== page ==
Renault’s Commercial-Van Venture in China Heads for Restructuring
(Bloomberg) -- Renault SA’s venture with Brilliance Auto Group Holdings Co. in China is unable to make payments and heading for restructuring, a further blow to the French manufacturer’s limited presence in the world’s biggest car market.
In light of the partnership’s “inability to meet its current financial obligations, the company’s board of directors has resolved to initiate a restructuring process,” Renault said Wednesday. The joint unit, based in Shenyang, makes vans under the Jinbei brand and was started in 2017 under former Chief Executive Officer Carlos Ghosn with Renault holding a 49% stake.
The move follows Brilliance Auto Group’s entry into court-led restructuring last year after a series of defaults. The venture, called Renault Brilliance Jinbei Automotive Co Ltd., or RBJAC, has sustained a steep drop in light commercial vehicle sales in China, Renault said.
Any winding up of the four-year-old venture would represent a second withdrawal by Renault from the Chinese market in as many years. In 2020, the struggling automaker scaled back its already limited presence in the Asian country by transferring a 50% holding in another venture to partner Dongfeng Motor Corp.
At the time, Renault said it would focus on vans and electric vehicles in China through separate units. The carmaker has also invested in an EV venture with Jiangling Motors Corp.
“Despite strong support from both of RBJAC’s shareholders and a series of operational improvement measures, the conditions in China’s light commercial vehicle market have weakened and RBJAC continues to experience difficulties,” Renault said Wednesday.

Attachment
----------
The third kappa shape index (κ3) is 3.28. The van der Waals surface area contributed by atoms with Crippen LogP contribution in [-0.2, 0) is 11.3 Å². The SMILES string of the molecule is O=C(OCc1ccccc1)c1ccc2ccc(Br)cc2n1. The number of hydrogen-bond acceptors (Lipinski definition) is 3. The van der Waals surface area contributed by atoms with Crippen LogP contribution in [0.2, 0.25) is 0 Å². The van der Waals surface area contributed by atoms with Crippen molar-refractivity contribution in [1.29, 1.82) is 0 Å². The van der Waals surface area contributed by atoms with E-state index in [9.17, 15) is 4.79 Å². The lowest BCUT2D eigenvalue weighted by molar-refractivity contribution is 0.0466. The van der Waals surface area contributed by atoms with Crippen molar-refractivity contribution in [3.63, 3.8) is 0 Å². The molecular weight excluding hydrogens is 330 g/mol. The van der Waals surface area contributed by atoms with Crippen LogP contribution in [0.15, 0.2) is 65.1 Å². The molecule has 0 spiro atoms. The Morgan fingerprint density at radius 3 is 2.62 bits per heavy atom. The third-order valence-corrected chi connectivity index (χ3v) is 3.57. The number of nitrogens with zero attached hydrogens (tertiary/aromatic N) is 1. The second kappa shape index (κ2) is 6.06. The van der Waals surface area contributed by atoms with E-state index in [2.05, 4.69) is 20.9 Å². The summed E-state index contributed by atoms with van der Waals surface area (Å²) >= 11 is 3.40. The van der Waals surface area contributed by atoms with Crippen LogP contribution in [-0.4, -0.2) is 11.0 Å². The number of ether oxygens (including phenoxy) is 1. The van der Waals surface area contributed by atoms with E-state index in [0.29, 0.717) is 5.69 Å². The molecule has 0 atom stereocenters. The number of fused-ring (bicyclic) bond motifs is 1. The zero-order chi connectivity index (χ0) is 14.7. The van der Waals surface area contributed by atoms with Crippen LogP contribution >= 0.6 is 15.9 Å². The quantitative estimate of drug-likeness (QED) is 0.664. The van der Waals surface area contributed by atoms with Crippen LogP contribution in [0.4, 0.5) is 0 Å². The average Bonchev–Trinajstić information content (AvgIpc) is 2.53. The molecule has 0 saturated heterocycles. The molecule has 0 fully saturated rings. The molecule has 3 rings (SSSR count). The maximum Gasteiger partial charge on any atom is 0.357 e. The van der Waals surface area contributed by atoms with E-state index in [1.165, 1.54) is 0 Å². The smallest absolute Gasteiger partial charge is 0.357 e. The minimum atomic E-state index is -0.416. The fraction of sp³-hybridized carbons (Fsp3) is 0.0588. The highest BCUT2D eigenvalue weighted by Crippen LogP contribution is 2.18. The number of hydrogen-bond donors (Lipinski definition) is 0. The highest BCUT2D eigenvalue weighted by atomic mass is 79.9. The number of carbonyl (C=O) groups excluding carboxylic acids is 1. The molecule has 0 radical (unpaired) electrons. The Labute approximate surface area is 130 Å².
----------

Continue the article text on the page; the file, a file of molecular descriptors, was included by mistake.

The venture’s sales volumes in China plunged 35% in the 11 months through the end of November to about 16,000 vehicles compared with the previous year, according to a spokeswoman. At one point, it had goal to sell 150,000 annually.
Renault ended almost flat in Paris trading Wednesday, taking losses since the start of the year to 18%.
Chief Executive Officer Luca de Meo has described the carmaker’s presence in China as being “almost nowhere.” In a bid to turn the tide, it signed in August a memorandum of understanding with Geely Holding, China’s largest privately owned auto group, to jointly introduce Renault-branded hybrid vehicles in China.
They will also explore selling cars in South Korea, where Renault had had a more than two-decade long venture with Samsung.
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